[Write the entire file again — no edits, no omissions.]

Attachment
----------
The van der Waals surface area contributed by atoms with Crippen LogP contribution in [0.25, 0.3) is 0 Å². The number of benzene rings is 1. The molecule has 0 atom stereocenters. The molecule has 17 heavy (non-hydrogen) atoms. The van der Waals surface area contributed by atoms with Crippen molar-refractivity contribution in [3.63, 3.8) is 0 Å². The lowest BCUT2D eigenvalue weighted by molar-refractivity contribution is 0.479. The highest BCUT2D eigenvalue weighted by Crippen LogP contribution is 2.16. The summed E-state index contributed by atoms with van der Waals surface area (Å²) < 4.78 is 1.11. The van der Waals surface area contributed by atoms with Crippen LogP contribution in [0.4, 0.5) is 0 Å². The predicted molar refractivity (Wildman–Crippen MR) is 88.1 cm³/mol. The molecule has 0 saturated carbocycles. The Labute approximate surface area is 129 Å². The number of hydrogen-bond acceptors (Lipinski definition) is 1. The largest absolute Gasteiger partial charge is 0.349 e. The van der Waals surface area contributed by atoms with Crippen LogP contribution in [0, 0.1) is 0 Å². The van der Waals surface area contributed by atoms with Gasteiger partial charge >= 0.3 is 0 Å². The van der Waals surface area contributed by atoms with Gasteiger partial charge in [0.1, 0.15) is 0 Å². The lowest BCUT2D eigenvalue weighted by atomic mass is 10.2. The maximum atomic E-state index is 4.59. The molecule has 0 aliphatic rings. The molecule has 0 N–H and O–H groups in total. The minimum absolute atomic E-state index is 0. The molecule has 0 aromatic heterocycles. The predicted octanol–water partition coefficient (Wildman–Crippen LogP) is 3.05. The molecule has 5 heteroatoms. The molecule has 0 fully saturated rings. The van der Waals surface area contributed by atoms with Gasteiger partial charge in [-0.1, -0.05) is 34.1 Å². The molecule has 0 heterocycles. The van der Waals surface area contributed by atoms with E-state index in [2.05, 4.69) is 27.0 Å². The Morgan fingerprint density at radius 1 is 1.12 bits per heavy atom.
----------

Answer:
The van der Waals surface area contributed by atoms with Crippen LogP contribution in [0.25, 0.3) is 0 Å². The number of benzene rings is 1. The molecule has 0 atom stereocenters. The molecule has 17 heavy (non-hydrogen) atoms. The van der Waals surface area contributed by atoms with Crippen molar-refractivity contribution in [3.63, 3.8) is 0 Å². The lowest BCUT2D eigenvalue weighted by molar-refractivity contribution is 0.479. The highest BCUT2D eigenvalue weighted by Crippen LogP contribution is 2.16. The summed E-state index contributed by atoms with van der Waals surface area (Å²) < 4.78 is 1.11. The van der Waals surface area contributed by atoms with Crippen LogP contribution in [0.4, 0.5) is 0 Å². The predicted molar refractivity (Wildman–Crippen MR) is 88.1 cm³/mol. The molecule has 0 saturated carbocycles. The Labute approximate surface area is 129 Å². The number of hydrogen-bond acceptors (Lipinski definition) is 1. The largest absolute Gasteiger partial charge is 0.349 e. The van der Waals surface area contributed by atoms with Crippen LogP contribution in [0, 0.1) is 0 Å². The van der Waals surface area contributed by atoms with Gasteiger partial charge >= 0.3 is 0 Å². The van der Waals surface area contributed by atoms with Gasteiger partial charge in [0.1, 0.15) is 0 Å². The lowest BCUT2D eigenvalue weighted by atomic mass is 10.2. The maximum atomic E-state index is 4.59. The molecule has 0 aliphatic rings. The molecule has 0 N–H and O–H groups in total. The minimum absolute atomic E-state index is 0. The molecule has 0 aromatic heterocycles. The predicted octanol–water partition coefficient (Wildman–Crippen LogP) is 3.05. The molecule has 5 heteroatoms. The molecule has 0 fully saturated rings. The van der Waals surface area contributed by atoms with Gasteiger partial charge in [-0.1, -0.05) is 34.1 Å². The molecule has 0 heterocycles. The van der Waals surface area contributed by atoms with E-state index in [2.05, 4.69) is 27.0 Å². The Morgan fingerprint density at radius 1 is 1.12 bits per heavy atom.